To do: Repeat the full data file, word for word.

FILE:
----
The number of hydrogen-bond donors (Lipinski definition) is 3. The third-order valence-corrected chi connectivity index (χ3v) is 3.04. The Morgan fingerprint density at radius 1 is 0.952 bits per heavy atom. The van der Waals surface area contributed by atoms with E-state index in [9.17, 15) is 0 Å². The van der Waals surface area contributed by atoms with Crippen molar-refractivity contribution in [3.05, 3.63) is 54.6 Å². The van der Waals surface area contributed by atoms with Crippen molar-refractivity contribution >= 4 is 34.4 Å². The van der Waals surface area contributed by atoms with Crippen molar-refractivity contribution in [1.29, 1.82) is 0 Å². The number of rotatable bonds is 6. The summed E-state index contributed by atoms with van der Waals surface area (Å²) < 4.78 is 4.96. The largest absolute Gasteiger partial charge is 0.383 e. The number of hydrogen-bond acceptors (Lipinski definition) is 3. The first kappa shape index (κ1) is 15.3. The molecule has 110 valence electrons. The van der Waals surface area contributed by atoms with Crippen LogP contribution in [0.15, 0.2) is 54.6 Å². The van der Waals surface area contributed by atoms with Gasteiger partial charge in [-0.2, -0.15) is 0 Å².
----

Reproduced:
The number of hydrogen-bond donors (Lipinski definition) is 3. The third-order valence-corrected chi connectivity index (χ3v) is 3.04. The Morgan fingerprint density at radius 1 is 0.952 bits per heavy atom. The van der Waals surface area contributed by atoms with E-state index in [9.17, 15) is 0 Å². The van der Waals surface area contributed by atoms with Crippen molar-refractivity contribution in [3.05, 3.63) is 54.6 Å². The van der Waals surface area contributed by atoms with Crippen molar-refractivity contribution >= 4 is 34.4 Å². The van der Waals surface area contributed by atoms with Crippen molar-refractivity contribution in [1.29, 1.82) is 0 Å². The number of rotatable bonds is 6. The summed E-state index contributed by atoms with van der Waals surface area (Å²) < 4.78 is 4.96. The largest absolute Gasteiger partial charge is 0.383 e. The number of hydrogen-bond acceptors (Lipinski definition) is 3. The first kappa shape index (κ1) is 15.3. The molecule has 110 valence electrons. The van der Waals surface area contributed by atoms with Crippen LogP contribution in [0.15, 0.2) is 54.6 Å². The van der Waals surface area contributed by atoms with Gasteiger partial charge in [-0.2, -0.15) is 0 Å².